Roxas, Robredo not on the same page on ‘tanim-bala scam’
CAUAYAN, Isabela—Liberal Party (LP) presidential candidate Mar Roxas and his running mate, Camarines Sur Rep. Leni Robredo, are not on the same page on the “tanim-bala” (bullet-planting) scam at Ninoy Aquino International Airport (Naia).
Reacting to mounting calls in Congress to remove or lower penalties imposed on passengers found to have bullets in their luggage, the former interior secretary appealed for calm, saying a knee-jerk reaction was not the solution.
“Bullets are contraband everywhere in the world, especially in the time of antiterrorism, especially live ones,” Roxas told reporters here, as he sought the support of local leaders.
“We see that the government is right to guard against and prevent the entry of contraband because we want to protect our people,” he said.
“Think about it. If we loosen our policies and we let passengers fly with bullets in their luggage to other countries, where they would face even stiffer penalties. Our people will not find an easy way out of that,” Roxas said.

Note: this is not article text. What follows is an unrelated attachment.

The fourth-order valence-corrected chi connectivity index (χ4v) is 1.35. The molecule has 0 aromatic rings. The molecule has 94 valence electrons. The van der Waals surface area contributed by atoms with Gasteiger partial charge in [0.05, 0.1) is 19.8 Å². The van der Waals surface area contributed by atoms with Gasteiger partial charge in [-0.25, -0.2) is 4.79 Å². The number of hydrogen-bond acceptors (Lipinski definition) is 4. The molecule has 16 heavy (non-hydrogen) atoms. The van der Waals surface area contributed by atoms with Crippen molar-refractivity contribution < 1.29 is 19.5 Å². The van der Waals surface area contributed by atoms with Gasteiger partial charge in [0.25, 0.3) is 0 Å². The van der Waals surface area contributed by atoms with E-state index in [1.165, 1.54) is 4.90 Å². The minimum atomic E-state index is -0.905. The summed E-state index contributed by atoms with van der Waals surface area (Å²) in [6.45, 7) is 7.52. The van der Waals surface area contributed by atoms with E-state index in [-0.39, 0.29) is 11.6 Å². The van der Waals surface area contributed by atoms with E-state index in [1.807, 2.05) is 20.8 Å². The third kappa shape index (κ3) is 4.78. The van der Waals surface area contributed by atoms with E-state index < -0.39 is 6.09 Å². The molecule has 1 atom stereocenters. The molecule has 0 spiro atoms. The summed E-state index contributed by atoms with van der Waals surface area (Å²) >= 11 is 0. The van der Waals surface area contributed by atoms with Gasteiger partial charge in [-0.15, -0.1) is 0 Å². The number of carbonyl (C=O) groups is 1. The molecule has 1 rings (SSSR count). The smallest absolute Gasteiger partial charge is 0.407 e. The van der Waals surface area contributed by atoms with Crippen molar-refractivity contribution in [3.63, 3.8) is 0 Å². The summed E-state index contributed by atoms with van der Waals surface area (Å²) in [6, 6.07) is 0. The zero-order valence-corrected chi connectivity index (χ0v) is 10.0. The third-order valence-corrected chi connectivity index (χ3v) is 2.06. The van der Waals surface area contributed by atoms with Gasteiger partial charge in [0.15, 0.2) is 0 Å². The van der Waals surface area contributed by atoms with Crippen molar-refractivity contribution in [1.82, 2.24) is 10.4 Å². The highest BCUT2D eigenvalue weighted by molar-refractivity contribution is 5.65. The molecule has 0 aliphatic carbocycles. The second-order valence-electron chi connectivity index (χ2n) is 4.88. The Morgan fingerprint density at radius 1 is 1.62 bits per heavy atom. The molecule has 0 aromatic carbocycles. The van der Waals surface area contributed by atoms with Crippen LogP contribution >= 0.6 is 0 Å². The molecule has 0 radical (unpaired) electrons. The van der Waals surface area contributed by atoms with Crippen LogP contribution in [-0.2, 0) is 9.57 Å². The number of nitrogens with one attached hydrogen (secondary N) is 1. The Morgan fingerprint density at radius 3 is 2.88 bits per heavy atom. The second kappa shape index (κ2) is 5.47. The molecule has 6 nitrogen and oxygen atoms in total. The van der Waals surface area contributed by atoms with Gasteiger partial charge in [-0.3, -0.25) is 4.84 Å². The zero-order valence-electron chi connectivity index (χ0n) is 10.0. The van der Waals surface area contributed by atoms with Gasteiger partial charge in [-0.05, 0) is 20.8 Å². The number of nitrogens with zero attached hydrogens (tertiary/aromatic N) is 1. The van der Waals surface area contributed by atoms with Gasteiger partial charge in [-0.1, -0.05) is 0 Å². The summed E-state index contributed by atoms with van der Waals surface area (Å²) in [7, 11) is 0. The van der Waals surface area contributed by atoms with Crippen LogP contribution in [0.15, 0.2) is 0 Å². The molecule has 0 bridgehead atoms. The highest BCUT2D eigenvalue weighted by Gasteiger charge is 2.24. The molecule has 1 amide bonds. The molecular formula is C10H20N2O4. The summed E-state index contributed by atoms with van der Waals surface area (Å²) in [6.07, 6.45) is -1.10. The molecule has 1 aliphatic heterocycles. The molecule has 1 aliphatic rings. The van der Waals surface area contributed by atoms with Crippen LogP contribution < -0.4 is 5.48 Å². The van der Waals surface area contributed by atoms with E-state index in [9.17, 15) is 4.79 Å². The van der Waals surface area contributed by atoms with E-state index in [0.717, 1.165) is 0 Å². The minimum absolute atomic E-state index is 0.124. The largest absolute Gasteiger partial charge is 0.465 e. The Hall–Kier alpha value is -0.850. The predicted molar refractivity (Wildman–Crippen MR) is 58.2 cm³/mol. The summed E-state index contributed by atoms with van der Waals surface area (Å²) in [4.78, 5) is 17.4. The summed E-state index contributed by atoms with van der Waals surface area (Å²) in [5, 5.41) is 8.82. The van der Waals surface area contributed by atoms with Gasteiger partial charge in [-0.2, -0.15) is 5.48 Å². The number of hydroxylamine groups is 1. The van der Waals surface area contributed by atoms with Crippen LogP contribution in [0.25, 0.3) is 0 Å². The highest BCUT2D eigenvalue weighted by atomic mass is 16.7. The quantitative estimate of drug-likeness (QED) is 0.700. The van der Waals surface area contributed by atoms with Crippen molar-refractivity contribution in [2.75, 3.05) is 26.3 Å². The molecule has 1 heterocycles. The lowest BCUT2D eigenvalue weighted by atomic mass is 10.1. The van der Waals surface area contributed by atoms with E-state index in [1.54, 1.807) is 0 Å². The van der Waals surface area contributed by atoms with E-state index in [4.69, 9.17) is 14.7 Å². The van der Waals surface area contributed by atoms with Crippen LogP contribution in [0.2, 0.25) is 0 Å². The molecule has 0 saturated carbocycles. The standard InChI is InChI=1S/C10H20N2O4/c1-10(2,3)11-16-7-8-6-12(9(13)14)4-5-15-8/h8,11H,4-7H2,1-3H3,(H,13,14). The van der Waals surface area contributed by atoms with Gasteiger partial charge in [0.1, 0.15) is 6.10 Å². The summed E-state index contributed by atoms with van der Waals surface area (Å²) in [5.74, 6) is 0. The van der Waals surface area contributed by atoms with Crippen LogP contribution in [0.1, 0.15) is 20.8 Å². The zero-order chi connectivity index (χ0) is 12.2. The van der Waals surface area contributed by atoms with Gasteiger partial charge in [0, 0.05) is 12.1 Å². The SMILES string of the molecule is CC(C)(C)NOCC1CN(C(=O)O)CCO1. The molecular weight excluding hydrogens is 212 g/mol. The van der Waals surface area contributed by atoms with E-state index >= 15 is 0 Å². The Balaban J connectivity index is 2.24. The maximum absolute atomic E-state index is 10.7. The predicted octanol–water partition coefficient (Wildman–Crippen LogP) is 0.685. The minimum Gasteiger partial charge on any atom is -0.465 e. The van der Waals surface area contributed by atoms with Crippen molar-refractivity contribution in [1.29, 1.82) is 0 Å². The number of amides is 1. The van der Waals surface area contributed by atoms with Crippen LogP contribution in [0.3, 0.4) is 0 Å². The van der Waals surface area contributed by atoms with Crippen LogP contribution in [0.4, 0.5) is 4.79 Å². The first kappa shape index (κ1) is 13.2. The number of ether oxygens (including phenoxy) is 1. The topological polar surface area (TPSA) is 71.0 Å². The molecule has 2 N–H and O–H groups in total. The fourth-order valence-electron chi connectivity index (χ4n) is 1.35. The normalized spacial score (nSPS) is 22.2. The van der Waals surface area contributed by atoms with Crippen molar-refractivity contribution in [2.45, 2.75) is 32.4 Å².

But as it happened, Robredo was one of the lawmakers who filed measures in Congress to decriminalize mere possession of bullets (in her version, not more than three) in hopes of deterring perpetrators of the scam.
She filed House Bill
No. 6245, or the “Iwas Tanim Bala Bill,” aiming to put an end to the modus operandi and safeguarding passengers at Naia from harassment and extortion.
“Let’s stop this scam and ensure the safety and well-being of the passengers in Naia,” she said in a statement.
Right to travel freely
Robredo said the scam “abridges our constitutionally guaranteed right to freely travel by preventing passengers from catching their flights and damages the reputation of the Philippines since several of the victims have been foreign tourists who were in the country for their vacation.”
Roxas, a former transportation secretary, did not give a clear answer when asked who should take responsibility for the damage caused by reports of the scam on the country’s image as an international destination.
Instead, he said this should be seen in the context of who was bringing in the contraband.
Roxas said the country might jeopardize its Category 1 status under the US Federal Aviation Administration, which allowed the country’s flag carriers more flights to the United States, as well as lose standing with the International Civil Aviation Organization. Both agencies monitor safety standards in international aviation industries.
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